When Michelle Rhee, then chancellor of the D.C. public schools, announced a radical plan to rate teachers’ effectiveness on a numerical scale, then fire the worst and give the best huge pay hikes, even her staff wondered whether it could possibly work.
A study out Thursday concludes that it did — but skeptics remain unconvinced.
The paper, released by the National Bureau of Economic Research, finds that in the three years after Rhee’s system was implemented in 2009, the D.C. school district shed many of its lowest performing teachers, kept its superstars and improved the quality of classroom instruction.
Numerous other studies in cities across the U.S. have shown that straight-up merit pay — promising teachers bonuses if they can boost student test scores — does not work.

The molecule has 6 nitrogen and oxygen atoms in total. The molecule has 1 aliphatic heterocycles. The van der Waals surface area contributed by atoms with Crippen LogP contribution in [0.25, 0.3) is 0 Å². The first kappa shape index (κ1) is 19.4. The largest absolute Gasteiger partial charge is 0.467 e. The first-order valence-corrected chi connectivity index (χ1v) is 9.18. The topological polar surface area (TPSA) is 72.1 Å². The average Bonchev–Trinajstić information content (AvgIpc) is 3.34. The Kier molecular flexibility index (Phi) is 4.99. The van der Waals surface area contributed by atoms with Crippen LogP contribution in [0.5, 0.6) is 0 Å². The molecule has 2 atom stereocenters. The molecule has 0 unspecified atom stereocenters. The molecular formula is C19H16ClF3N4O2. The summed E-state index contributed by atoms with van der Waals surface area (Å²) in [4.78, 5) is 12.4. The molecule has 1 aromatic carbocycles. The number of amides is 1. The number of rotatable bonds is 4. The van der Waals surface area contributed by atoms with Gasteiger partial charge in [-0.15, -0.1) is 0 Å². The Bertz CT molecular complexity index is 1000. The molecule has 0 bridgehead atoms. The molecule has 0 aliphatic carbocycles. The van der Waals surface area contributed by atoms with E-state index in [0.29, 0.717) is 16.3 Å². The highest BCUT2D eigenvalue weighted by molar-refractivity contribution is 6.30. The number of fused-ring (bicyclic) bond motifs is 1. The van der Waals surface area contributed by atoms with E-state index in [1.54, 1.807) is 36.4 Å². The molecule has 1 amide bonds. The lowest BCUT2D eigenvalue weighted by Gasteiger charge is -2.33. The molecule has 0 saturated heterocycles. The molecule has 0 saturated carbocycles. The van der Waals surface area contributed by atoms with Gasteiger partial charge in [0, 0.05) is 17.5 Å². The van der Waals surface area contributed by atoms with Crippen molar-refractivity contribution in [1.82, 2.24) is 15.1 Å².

But D.C.’s IMPACT system used a unique combination of carrots, sticks and a helping hand: Good teachers earned bonuses of up to $25,000 and were eligible for permanent raises of up to $27,000. Low performers were given a year to improve or face dismissal. And the district invested heavily in instructional coaches to help all teachers grow. Over time, those forces created a more effective teaching corps, said Thomas Dee, an education professor at Stanford and co-author of the study.